You have to wonder what is the point of the support coils? I'm a 350lb guy and they barely budge for me. May as well just put a 5" piece of foam on the floor or platform bed. It feels the same.

If you cut open a typical mattress, or even had a side view of the two types of mattresses that I linked to, you would indeed see quite a bit of movement within the innerspring unit and it would not be at all like placing the mattress upon the floor. I can’t speak to what you’ve tested in the past, but what you stated would not be correct in reference to the items we’ve been discussing. There’s more about the two basic functions of a mattress here , where support is discussed in a bit more detail.

Phoenix
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Last edit: by Administrator TMU. Reason: Updating link to https: status

Back feels a bit twisted after I wake up and head groggy, what does it mean? 07 Mar 2017 18:13 #7

Thanks for your lovely replies Phoenix.

While looking into some other mattresses. I came upon some of the Beautyrest Recharge and Platinum models. I noticed very specifically that models that that claim to be firm have a coil support layer like so

1000 Density Firm Beautyrest® Pocketed Coil® Technology

while those that claim plush in any way claim the following

1000 Density Plush Beautyrest® Pocketed Coil® Technology.



So this lead me to believe the following. My issue is that while I am heavy, Firm coils no matter what the padding are creating too much pressure. So I'd like to ask. Would something with plush or non firm coils be something a heavy guy like me could/should bother with?

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Back feels a bit twisted after I wake up and head groggy, what does it mean? 08 Mar 2017 10:25 #8

Hi fascinating-geology,

While looking into some other mattresses. I came upon some of the Beautyrest Recharge and Platinum models. I noticed very specifically that models that that claim to be firm have a coil support layer like so
1000 Density Firm Beautyrest® Pocketed Coil® Technology
while those that claim plush in any way claim the following
1000 Density Plush Beautyrest® Pocketed Coil® Technology.

The “firm” spring unit uses 14 gauge steel, and the “plush” uses 15.5 gauge steel, per Simmons. The majority of real difference in comfort would come from the difference in the comfort materials used on top of those spring units.

So this lead me to believe the following. My issue is that while I am heavy, Firm coils no matter what the padding are creating too much pressure.

While I know that has been your belief throughout this thread, for the reasons I’ve stated previously and links I’ve shared, I wouldn’t necessarily agree with that assumption (see below).

Would something with plush or non firm coils be something a heavy guy like me could/should bother with?

While using terms like “plush” and “non-firm” to describe spring units can be helpful in comparing one to another, there are no absolute descriptors of one unit versus another, unless you’re comparing two versions of the exact same style (using the two pocketed spring units you’re mentioning here as an example). Even a spring unit that may be rated as a “plush” can still provide good support for someone with a higher BMI, provided it was paired with proper comfort layer material. But ideally, you’d probably want to stick to more “robust” spring units for your situation.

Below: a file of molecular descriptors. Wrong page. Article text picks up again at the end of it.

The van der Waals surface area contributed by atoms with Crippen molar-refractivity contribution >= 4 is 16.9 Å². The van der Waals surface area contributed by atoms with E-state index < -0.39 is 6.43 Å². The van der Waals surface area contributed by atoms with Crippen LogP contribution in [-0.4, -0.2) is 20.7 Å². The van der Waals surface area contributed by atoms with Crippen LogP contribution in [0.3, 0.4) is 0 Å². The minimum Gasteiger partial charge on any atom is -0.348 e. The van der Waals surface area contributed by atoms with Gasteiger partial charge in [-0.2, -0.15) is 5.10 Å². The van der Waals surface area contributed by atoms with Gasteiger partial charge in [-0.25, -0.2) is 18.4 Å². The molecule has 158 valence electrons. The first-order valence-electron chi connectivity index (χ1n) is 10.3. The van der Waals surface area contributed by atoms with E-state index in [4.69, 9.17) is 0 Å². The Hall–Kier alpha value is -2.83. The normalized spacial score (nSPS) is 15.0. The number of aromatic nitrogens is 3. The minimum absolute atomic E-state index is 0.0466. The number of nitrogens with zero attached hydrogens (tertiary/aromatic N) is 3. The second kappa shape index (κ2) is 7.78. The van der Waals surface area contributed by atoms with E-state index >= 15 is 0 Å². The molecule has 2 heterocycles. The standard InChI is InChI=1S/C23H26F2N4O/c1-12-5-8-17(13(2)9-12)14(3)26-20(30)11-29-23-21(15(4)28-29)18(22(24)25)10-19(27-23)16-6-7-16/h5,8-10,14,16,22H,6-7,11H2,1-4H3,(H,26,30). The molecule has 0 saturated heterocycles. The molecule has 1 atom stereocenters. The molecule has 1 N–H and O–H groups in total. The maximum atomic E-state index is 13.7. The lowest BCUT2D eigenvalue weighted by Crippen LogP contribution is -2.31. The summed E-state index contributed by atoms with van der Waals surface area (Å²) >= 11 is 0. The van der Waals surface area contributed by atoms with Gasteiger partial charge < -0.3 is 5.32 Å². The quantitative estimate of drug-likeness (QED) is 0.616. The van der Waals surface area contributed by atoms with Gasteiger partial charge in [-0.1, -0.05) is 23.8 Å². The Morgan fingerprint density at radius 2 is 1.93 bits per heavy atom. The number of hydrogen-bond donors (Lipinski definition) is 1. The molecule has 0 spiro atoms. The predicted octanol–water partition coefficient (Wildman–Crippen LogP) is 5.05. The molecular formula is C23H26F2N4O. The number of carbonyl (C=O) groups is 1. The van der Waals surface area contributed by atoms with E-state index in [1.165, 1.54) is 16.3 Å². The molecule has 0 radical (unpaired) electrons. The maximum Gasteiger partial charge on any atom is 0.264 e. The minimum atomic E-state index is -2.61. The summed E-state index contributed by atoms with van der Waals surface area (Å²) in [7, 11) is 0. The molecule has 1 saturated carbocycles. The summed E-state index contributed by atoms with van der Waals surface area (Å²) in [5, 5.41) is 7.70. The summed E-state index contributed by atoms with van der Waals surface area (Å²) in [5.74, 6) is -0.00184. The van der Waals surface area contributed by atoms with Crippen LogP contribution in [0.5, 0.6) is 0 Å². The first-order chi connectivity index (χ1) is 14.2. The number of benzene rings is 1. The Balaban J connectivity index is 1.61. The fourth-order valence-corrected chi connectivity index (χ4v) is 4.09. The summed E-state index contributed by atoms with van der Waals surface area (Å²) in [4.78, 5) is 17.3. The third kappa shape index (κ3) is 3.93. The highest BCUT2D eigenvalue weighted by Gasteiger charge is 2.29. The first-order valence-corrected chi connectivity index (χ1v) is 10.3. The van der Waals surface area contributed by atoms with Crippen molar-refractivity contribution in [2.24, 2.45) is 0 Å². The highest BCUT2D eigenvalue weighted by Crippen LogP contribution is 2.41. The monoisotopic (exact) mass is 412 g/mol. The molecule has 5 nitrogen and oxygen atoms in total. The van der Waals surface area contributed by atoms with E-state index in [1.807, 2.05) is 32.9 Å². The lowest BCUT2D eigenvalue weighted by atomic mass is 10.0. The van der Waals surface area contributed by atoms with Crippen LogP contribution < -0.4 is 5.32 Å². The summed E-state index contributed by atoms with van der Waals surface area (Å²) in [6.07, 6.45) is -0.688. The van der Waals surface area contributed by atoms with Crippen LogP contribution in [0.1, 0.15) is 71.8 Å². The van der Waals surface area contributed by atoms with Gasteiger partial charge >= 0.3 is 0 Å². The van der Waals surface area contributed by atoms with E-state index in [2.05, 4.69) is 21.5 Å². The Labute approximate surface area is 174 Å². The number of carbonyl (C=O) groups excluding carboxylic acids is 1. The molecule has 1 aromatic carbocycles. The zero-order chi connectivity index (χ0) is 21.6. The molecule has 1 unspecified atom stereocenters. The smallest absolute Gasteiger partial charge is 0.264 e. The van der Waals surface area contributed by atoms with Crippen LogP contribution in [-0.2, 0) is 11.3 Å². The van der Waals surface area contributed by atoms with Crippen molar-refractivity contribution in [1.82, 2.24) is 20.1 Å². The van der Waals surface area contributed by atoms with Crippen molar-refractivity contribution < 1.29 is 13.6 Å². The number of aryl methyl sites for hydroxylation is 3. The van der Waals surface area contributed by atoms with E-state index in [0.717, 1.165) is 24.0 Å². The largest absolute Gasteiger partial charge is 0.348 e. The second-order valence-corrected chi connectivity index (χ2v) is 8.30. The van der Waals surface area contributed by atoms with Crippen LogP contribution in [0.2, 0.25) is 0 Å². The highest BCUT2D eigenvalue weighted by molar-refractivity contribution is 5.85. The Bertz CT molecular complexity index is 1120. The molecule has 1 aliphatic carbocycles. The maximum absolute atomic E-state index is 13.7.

I can only speak in general terms, as I have no experience with what you’ve been using as a baseline for comparison of items, but often people of a higher mass or BMI, when sleeping upon products using inferior quality foams, “feel through” those foam layers and tend to experience more of the feel of the support unit, which isn’t as comfortable. This is why it’s so important to choose an item using higher-quality comfort layers (unlike the Simmons models you mentioned) and in sufficient enough thicknesses to accommodate your particular needs. Post #3 here has more information and suggestions (and links to some other articles that are good) about heavier weights that I would suggest reading.

Purely for illustration, supposing that someone with a high BMI wanted their spring unit to be as contouring as possible, as they thought the examples they had previously used were all too unforgiving. You could choose a pocketed spring unit of a lower number of springs using a thinner 16 gauge wire. When lying upon this spring unit by itself, it certainly would contour well, but alignment would be negatively impacted. And while the contouring would be gentle, sinking in too much would create uncomfortable concentrations of pressure, which could lead one to assume that the spring unit was too “hard”, when in fact it actually would be not supportive enough. Taking a similar pocketed spring unit, this time with more springs and using a thicker steel, perhaps zoned, and lying back upon it, one would still have decent body conformation, but one wouldn’t sink in as much and alignment would generally be much better. While the surface comfort could feel “hard”, it could be for a different reason in this case, where you need a bit more conforming around your shoulders, hips, or other bony protuberances. And this is where having the proper comfort materials on top of this spring unit would come into play.

I know I’m presenting hypotheticals here, but I’m doing so to perhaps further clarify that there are many different reasons a product might feel “too hard” to someone, and why deferring to better support/alignment and then customizing “feel” with the proper comfort layers is generally the preferred method of achieving a durable and appropriate sleep surface. This doesn't mean that this is necessarily the case for you specifically - there are people who sleep quite comfortably in hammocks with alignment that would give most sleep ergonomic researcher nightmares! :lol:

Phoenix